Shot in the Philippines, in Tagalog, and telling the story of Oscar (Jake Macapagal), a family man driven to desperate lengths by grinding poverty, British director Sean Ellis’s heist drama Metro Manila is a tough sell. But it’s also one of the films of the year, winning hearts, minds and an audience award at Sundance. Ahead of its release, Ellis explains its strange genesis…
GFW: The idea came to you after witnessing an altercation between armoured truck drivers while on holiday in the Philippines. What was it that struck you about the situation?
Sean Ellis: Well, it's not every day you see two armed guards with flak jackets, Kevlar helmets and machine guns arguing in front of an armoured truck. It ended with one of them in a great deal of frustration, which he vented by kicking the truck. I was thinking, 'They're both armed, it could kick off at any minute!’ But in the end they just got in the truck and drove off. And I remember wondering what it was they were arguing about, and I thought, 'There's a movie there.’ I started to think that one of them was blackmailing the other into helping him with a robbery. Then I thought, ‘Why is this guy in a position where he can be blackmailed?’ so I started to work backwards from there.
Did you think someone was going to get shot?
It’s a country where traffic wardens have shotguns, and I don't feel I ever really got used to the sight of guns on the streets... it's every Starbucks, every bank. Every guard is armed with something quite substantial, and the guys who deliver the money are armed with something even more substantial – automatic weapons. So when it does get violent, it gets super-violent.
Did you ever feel threatened while filming?
Before I went out there in the news there was an actor who was shot and killed while making a film. They were filming a bank robbery and they thought they'd locked the street down, but obviously they hadn’t done it well enough. The actor came out of the bank brandishing a gun, and an off-duty policeman saw him and shot him thinking he was stopping a bank raid. I heard this and I remember calling up my producer and saying, ‘We're going to get killed!’ It really was like Hearts Of Darkness, we were going into the unknown. Having said that, I never felt any bad energy towards us, only positive, and I have to say that the Filipino people really welcomed us with open arms.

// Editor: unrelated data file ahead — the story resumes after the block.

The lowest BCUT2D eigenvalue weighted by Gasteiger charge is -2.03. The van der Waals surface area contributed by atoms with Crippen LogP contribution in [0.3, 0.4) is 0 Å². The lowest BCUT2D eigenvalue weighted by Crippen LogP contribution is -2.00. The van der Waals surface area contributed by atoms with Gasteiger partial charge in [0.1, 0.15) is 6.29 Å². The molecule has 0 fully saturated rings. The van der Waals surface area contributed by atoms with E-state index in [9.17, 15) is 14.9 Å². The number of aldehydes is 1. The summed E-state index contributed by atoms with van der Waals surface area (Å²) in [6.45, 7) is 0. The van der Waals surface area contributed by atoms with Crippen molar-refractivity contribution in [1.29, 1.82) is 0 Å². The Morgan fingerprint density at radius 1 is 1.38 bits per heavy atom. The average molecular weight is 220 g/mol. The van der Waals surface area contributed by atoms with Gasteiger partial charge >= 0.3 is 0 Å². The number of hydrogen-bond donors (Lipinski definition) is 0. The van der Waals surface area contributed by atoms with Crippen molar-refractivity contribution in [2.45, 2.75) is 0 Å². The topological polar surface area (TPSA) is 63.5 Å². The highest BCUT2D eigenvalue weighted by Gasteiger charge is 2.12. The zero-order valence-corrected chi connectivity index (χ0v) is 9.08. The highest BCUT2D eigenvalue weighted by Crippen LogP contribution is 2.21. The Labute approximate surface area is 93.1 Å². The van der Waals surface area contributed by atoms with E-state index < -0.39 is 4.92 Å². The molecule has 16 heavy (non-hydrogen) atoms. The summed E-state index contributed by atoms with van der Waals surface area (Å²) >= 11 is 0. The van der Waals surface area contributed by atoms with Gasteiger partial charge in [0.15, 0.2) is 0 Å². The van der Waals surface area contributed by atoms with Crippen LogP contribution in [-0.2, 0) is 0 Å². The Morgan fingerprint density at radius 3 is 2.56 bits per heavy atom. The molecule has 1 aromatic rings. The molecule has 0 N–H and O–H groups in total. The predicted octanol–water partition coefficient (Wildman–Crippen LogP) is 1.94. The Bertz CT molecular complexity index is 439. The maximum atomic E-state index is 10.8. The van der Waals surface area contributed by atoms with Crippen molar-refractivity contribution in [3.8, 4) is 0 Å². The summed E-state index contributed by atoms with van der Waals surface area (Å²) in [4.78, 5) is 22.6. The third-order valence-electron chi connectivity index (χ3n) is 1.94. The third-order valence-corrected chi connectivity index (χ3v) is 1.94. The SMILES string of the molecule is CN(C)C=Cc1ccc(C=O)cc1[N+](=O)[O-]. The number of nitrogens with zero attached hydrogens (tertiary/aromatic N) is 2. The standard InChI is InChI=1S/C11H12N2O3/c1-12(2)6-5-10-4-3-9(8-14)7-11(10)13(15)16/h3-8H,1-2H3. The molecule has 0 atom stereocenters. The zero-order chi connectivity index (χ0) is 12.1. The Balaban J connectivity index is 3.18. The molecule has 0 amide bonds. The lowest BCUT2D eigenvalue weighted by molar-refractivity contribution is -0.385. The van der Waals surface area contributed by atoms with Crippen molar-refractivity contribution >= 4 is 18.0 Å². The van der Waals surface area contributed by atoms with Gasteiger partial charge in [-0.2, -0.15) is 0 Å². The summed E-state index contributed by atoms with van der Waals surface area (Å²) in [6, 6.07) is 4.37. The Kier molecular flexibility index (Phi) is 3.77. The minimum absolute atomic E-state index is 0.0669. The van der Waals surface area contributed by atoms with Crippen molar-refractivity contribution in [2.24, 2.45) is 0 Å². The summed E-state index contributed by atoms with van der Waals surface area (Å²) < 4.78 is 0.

If it’s so violent, why shoot in Manila?
The problem is, if I transposed the story to England it would just be another crime thriller and that's the last thing we need, you know? ‘[Insert overused British action star here] is a farmer with no money who goes to London to try make a better name for himself, but gets blackmailed into doing a robbery while his girlfriend has to dance at Browns topless bar!” For me it didn't resonate. The Philippines is so rich and beautiful and dangerous all at the same time, a place that I hadn't really seen at the cinema, so for me the idea for me was to make a very universal story within a very culturally specific location and that felt exciting. Also I didn’t want to be unfaithful to the original idea because I was given that gift in the Philippines. So I felt I should go back and make it there.
Gareth Monsters Edwards, Gareth The Raid Evans… there are a lot of British directors heading abroad to make movies these days…
Especially if your surname begins with 'E'...
You should form a club. Is there a degree of exploitation involved in going to poorer countries to make films?
Well, exploitation is a strong word. For me, I would defend my actions in a sense because the original story came from the Philippines and so it was a film I wanted to make there. It also happens that it is cheap to make a film there. So is it exploitation? We were two Westerners that went to the Philippines to make a film, we hired local cast and crew, and so in a way, I’ve invested in the Philippines.
And there’s an American remake on the way?
We sold the remake rights to 20th Century Fox.
For how much?
[Laughs] Put it this way, I made my money back!
Congratulations. What’s next?
I’m working on another script with the same screenwriter, Frank E Flowers, there's another idea there that's going to take us back to another country in Asia, and that's quite interesting. We have the core idea – the “armoured truck argument”, the seed – so we're going to be writing over the next couple of months. What’s important is that you work on things that excite you. My school report used to say, ‘Only does well when he's interested in the subject’, so it's a mantra I try and live my professional life by.
'Metro Manila' is released in UK cinemas on 20 September. Canadian release pending.